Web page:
This shouldn’t be news to anyone. Over the last two decades, Rwanda has been one of the world’s fastest growing economies, carving out its own unique path – promoting innovation, technology and people-centred solutions across a variety of sectors. The Rwanda Green Fund, for instance – Africa’s first national environment and climate change investment fund – helps the government to mobilise finance from the international community and the private sector to fund climate resilience, emissions reduction and green jobs. Rwanda has pioneered smart cities to provide clean urban environments. The country has its very own space agency, which recently launched the 'Icyerekezo' satellite to provide high-speed internet to the isolated island of Nkombo on Lake Kivu. Its collaboration with Starlink and SpaceX expands on these efforts, aiming to provide high-speed internet access to under-served areas across the country.
Rwanda’s innovative initiatives go beyond its own borders. For instance, it was one of the world’s first countries to ban single-use plastics, and it is using this experience to lead international efforts against plastic pollution, starting with the co-sponsoring (with Peru) of a historic resolution at the UN Environment Assembly 5.2. In geopolitical terms, Rwanda punches further above its weight than any other country on peacekeeping, supplying the highest number of UN peacekeepers per capita – not to mention its bilateral arrangement with Mozambique to quell the Islamist insurgency in Cabo Delgado. Most recently, it has also led African efforts to bring vaccine production to the continent, spurred by the injustice and hoarding seen during the Covid-19 pandemic. In February, BioNTech opened its first African manufacturing facility in Kigali, which will soon be able to produce around 50 million doses a year.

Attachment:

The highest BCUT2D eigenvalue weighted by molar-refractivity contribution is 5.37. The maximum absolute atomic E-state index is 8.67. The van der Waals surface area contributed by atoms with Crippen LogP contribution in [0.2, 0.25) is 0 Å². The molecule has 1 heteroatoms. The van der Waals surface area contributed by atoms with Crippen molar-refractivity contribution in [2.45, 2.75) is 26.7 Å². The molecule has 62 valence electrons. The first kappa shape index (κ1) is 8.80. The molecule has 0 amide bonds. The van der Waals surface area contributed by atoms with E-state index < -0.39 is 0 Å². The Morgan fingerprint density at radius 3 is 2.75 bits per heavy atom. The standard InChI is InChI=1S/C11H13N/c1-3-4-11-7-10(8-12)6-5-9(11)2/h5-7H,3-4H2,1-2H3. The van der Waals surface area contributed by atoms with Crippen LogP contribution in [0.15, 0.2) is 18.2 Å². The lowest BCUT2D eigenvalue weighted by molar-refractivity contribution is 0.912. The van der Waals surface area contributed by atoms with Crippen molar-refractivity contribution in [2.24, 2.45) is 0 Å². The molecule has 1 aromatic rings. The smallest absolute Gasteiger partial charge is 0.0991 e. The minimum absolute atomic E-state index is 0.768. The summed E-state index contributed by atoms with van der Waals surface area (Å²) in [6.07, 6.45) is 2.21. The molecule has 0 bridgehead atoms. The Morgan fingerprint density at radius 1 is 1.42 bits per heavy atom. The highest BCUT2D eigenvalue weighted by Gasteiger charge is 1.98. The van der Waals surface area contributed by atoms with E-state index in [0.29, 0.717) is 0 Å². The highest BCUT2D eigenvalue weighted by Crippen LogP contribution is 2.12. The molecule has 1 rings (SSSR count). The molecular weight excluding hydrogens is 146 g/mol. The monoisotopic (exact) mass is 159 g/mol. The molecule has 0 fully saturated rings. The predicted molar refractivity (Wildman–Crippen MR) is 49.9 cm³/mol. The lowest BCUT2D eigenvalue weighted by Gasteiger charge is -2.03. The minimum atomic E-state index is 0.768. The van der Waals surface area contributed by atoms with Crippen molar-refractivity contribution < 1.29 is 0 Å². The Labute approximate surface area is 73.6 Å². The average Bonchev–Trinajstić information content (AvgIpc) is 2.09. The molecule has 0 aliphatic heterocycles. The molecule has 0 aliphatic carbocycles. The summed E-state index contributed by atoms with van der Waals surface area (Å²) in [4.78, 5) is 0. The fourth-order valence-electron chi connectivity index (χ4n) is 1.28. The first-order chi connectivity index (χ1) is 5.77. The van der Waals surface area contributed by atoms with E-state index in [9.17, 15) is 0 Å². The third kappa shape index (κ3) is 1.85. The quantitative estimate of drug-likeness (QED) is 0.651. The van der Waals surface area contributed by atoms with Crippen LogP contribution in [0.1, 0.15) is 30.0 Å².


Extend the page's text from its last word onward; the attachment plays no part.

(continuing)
None of this is to say that Rwanda is perfect, of course. It has had well-documented challenges. Yet Rwanda’s track record in many areas is totally ignored, as are the wider contexts of Rwanda’s domestic and foreign policy initiatives – obscured by deeper preconceptions of ‘Africa’. This is a two-sided partnership, where Rwanda has just as much agency as the UK. Seen in this context, new dimensions of the partnership are revealed.
Rwanda’s vision for combatting migration is for greater investment in the African continent, and greater opportunities in secure locations for migrants. It wants to break the current status quo that benefits absolutely nobody: not the migrants themselves, who risk their lives only to be treated as second-class citizens in Europe; not African countries, who are losing out on young, talented people who can put an end to their ‘brain drains’; and not European countries, where refugees are seen by some as a dangerous political threat. Rwanda is far from a dumping ground – it is a pragmatic, innovative and forward-looking actor.